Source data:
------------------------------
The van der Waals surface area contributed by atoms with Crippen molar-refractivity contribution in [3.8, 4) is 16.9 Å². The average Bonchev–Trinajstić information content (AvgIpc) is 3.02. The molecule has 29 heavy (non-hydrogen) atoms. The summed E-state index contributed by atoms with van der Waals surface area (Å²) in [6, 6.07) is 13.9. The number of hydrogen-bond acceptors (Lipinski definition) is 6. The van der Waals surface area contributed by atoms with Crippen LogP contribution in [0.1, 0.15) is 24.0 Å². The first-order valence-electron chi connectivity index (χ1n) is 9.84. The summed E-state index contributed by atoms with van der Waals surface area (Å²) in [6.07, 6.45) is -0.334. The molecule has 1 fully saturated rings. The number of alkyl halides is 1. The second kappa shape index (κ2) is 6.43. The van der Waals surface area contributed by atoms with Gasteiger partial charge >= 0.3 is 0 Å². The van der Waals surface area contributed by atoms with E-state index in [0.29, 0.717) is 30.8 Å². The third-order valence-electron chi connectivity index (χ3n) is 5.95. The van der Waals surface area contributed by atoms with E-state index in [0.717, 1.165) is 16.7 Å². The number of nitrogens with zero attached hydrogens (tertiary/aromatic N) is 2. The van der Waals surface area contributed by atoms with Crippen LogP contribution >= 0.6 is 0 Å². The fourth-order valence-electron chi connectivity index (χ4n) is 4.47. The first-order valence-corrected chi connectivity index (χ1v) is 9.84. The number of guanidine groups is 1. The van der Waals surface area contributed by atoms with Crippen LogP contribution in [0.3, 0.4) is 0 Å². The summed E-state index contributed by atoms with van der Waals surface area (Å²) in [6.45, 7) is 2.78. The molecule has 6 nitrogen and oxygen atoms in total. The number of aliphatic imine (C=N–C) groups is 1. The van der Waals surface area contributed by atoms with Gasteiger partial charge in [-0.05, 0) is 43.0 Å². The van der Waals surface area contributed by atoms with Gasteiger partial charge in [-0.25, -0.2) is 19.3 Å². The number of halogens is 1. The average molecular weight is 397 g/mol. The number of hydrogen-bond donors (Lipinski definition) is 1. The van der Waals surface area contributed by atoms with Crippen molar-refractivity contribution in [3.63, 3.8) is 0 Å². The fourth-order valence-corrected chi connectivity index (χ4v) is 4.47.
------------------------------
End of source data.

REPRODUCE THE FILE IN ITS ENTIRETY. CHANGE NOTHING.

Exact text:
The van der Waals surface area contributed by atoms with Crippen molar-refractivity contribution in [3.8, 4) is 16.9 Å². The average Bonchev–Trinajstić information content (AvgIpc) is 3.02. The molecule has 29 heavy (non-hydrogen) atoms. The summed E-state index contributed by atoms with van der Waals surface area (Å²) in [6, 6.07) is 13.9. The number of hydrogen-bond acceptors (Lipinski definition) is 6. The van der Waals surface area contributed by atoms with Crippen LogP contribution in [0.1, 0.15) is 24.0 Å². The first-order valence-electron chi connectivity index (χ1n) is 9.84. The summed E-state index contributed by atoms with van der Waals surface area (Å²) in [6.07, 6.45) is -0.334. The molecule has 1 fully saturated rings. The number of alkyl halides is 1. The second kappa shape index (κ2) is 6.43. The van der Waals surface area contributed by atoms with Gasteiger partial charge >= 0.3 is 0 Å². The van der Waals surface area contributed by atoms with E-state index in [0.29, 0.717) is 30.8 Å². The third-order valence-electron chi connectivity index (χ3n) is 5.95. The van der Waals surface area contributed by atoms with E-state index in [0.717, 1.165) is 16.7 Å². The number of nitrogens with zero attached hydrogens (tertiary/aromatic N) is 2. The van der Waals surface area contributed by atoms with Crippen LogP contribution >= 0.6 is 0 Å². The fourth-order valence-electron chi connectivity index (χ4n) is 4.47. The first-order valence-corrected chi connectivity index (χ1v) is 9.84. The number of guanidine groups is 1. The van der Waals surface area contributed by atoms with Crippen LogP contribution in [0.3, 0.4) is 0 Å². The summed E-state index contributed by atoms with van der Waals surface area (Å²) in [6.45, 7) is 2.78. The molecule has 6 nitrogen and oxygen atoms in total. The number of aliphatic imine (C=N–C) groups is 1. The van der Waals surface area contributed by atoms with Gasteiger partial charge in [-0.05, 0) is 43.0 Å². The van der Waals surface area contributed by atoms with Gasteiger partial charge in [-0.25, -0.2) is 19.3 Å². The number of halogens is 1. The average molecular weight is 397 g/mol. The number of hydrogen-bond donors (Lipinski definition) is 1. The van der Waals surface area contributed by atoms with Crippen molar-refractivity contribution in [3.63, 3.8) is 0 Å². The fourth-order valence-corrected chi connectivity index (χ4v) is 4.47.